The web, it turns out, is a fragile place. Companies, governments, educational institutions, individuals and organizations put up and take down sites all the time. The problem is that the web has become a system of record, and when links don’t work because pages no longer exist, the record is incomplete. With the help of volunteers from Internet Archive, Wikipedia has been able to recover 9 million broken links and help solve that problem for at least one knowledge base.
The Internet Archive captures a copy of as many websites as it can to build an archive of the web. If you know what you’re looking for, you can search their Wayback Machine archive of billions of web pages, dating back to the earliest days of the World Wide Web. The problem is you have to know what you’re searching for, and that can be problematic.
A Wikipedia contributor named Maximilian Doerr put the power of software to bear on the problem. He built a program called IAbot, short for Internet Archive bot. Internet Archive also credits Stephen Balbach, who worked with Doerr tracking down archives and bad links.
First IAbot identified broken links, those pages that returned a 404 or “page not found” errors. Once the bot identified a broken link, it searched the Internet Archive for the matching page, and when it found a copy, it linked to that, thereby preserving the link to the content, even though the original page or website was no longer available.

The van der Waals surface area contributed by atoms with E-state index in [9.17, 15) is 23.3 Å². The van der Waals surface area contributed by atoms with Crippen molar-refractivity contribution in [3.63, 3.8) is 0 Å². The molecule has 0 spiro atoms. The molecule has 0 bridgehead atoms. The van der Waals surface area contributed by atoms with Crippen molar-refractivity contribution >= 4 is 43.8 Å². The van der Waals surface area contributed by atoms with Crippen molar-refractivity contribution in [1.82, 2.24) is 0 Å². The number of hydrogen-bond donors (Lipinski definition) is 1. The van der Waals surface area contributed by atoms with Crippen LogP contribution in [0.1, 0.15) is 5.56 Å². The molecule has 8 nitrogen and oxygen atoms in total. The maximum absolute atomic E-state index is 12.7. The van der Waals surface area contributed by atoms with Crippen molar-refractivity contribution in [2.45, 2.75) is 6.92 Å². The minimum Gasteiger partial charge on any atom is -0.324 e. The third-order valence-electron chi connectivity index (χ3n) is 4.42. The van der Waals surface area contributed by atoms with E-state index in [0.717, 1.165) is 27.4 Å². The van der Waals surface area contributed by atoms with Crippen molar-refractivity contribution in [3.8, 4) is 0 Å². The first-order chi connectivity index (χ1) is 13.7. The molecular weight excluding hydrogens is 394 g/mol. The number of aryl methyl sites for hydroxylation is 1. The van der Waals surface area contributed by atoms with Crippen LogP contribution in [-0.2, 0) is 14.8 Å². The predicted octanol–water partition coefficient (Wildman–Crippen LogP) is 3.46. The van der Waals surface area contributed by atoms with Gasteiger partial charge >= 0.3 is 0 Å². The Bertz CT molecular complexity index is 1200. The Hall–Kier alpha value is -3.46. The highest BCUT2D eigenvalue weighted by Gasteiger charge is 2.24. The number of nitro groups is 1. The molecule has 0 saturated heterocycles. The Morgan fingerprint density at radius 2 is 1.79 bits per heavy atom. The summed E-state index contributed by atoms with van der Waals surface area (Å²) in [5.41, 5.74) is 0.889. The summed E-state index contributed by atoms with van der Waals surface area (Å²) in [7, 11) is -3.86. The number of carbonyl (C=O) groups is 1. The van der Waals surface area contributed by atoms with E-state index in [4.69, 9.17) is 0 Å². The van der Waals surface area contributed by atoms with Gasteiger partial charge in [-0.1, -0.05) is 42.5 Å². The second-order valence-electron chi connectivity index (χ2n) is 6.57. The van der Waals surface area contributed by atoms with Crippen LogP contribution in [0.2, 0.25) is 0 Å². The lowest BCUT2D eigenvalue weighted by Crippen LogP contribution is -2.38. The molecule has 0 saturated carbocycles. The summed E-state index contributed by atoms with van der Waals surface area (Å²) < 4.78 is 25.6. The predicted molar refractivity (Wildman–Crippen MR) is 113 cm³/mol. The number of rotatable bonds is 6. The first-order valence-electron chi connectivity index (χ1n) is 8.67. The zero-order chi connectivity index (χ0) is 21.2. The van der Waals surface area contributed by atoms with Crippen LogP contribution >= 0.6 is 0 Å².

Over a three-year period, that software helped fix 6 million links across 22 Wikipedia sites. Wikipedia volunteers fixed an additional 3 million links by manually linking to the correct Internet Archive page, an astonishing amount of preservation work, and one that helps maintain the integrity of the web and provides an audit trail where one was missing.
In a blog post announcing the results of the project, Internet Archive reported that after studying the link-clicking behavior of Wikipedia users over a recent 10-day period, they found that the vast majority of links were going to Internet Archive pages, showing the power of this project to fix broken links in Wikipedia.
A few years ago, I wrote a piece in which I lamented that the internet was failing the website preservation test. I concluded, “If we can send bots out to index the internet, it seems we should be able to find an automated technological solution to preserve content for future generations. At the very least, we are duty bound to try.”
If this is truly our system of record for government and society, then we need more projects like this to preserve the integrity of the system for future generations. The Internet Archive/Wikipedia project is certainly a positive step in that direction. What’s more, the organization plans to build on this work across Wikipedia and other sites, while also working with editors or writers who wish to link to archived pages when live pages no longer exist.
Note: This article originally incorrectly referred to Internet Archive as Internet.org.